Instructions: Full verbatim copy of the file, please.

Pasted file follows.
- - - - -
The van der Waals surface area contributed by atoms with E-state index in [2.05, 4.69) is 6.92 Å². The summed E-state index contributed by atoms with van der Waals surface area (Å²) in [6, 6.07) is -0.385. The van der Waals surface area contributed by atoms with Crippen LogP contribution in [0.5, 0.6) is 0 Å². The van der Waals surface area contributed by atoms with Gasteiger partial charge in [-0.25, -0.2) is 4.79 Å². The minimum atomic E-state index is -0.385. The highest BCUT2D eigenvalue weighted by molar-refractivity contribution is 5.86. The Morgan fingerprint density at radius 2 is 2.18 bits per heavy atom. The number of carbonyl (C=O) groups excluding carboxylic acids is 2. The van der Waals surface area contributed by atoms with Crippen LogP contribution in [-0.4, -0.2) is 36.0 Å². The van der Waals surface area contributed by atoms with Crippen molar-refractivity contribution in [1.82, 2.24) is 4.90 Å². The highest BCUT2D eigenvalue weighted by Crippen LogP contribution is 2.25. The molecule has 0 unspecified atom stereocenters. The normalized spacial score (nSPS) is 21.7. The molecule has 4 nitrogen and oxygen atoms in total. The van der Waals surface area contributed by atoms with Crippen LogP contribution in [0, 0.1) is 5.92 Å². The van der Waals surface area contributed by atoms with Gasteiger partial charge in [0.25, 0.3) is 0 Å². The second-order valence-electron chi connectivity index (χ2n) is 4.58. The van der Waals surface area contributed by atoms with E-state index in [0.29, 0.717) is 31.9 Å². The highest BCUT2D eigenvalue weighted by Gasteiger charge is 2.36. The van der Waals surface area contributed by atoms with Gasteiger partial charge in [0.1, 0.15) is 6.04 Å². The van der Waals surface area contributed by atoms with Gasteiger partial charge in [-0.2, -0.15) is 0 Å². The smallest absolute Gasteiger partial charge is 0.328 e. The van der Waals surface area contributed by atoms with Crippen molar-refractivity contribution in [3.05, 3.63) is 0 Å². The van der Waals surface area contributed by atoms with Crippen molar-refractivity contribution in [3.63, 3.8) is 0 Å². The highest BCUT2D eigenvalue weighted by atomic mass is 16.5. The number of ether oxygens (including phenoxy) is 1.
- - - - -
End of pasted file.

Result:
The van der Waals surface area contributed by atoms with E-state index in [2.05, 4.69) is 6.92 Å². The summed E-state index contributed by atoms with van der Waals surface area (Å²) in [6, 6.07) is -0.385. The van der Waals surface area contributed by atoms with Crippen LogP contribution in [0.5, 0.6) is 0 Å². The van der Waals surface area contributed by atoms with Gasteiger partial charge in [-0.25, -0.2) is 4.79 Å². The minimum atomic E-state index is -0.385. The highest BCUT2D eigenvalue weighted by molar-refractivity contribution is 5.86. The Morgan fingerprint density at radius 2 is 2.18 bits per heavy atom. The number of carbonyl (C=O) groups excluding carboxylic acids is 2. The van der Waals surface area contributed by atoms with Crippen LogP contribution in [-0.4, -0.2) is 36.0 Å². The van der Waals surface area contributed by atoms with Crippen molar-refractivity contribution in [1.82, 2.24) is 4.90 Å². The highest BCUT2D eigenvalue weighted by Crippen LogP contribution is 2.25. The molecule has 0 unspecified atom stereocenters. The normalized spacial score (nSPS) is 21.7. The molecule has 4 nitrogen and oxygen atoms in total. The van der Waals surface area contributed by atoms with Crippen LogP contribution in [0, 0.1) is 5.92 Å². The van der Waals surface area contributed by atoms with Gasteiger partial charge in [0.25, 0.3) is 0 Å². The second-order valence-electron chi connectivity index (χ2n) is 4.58. The van der Waals surface area contributed by atoms with E-state index in [0.29, 0.717) is 31.9 Å². The highest BCUT2D eigenvalue weighted by Gasteiger charge is 2.36. The van der Waals surface area contributed by atoms with Gasteiger partial charge in [0.1, 0.15) is 6.04 Å². The van der Waals surface area contributed by atoms with Gasteiger partial charge in [-0.2, -0.15) is 0 Å². The smallest absolute Gasteiger partial charge is 0.328 e. The van der Waals surface area contributed by atoms with Crippen molar-refractivity contribution in [3.05, 3.63) is 0 Å². The van der Waals surface area contributed by atoms with Crippen molar-refractivity contribution in [3.63, 3.8) is 0 Å². The highest BCUT2D eigenvalue weighted by atomic mass is 16.5. The number of ether oxygens (including phenoxy) is 1.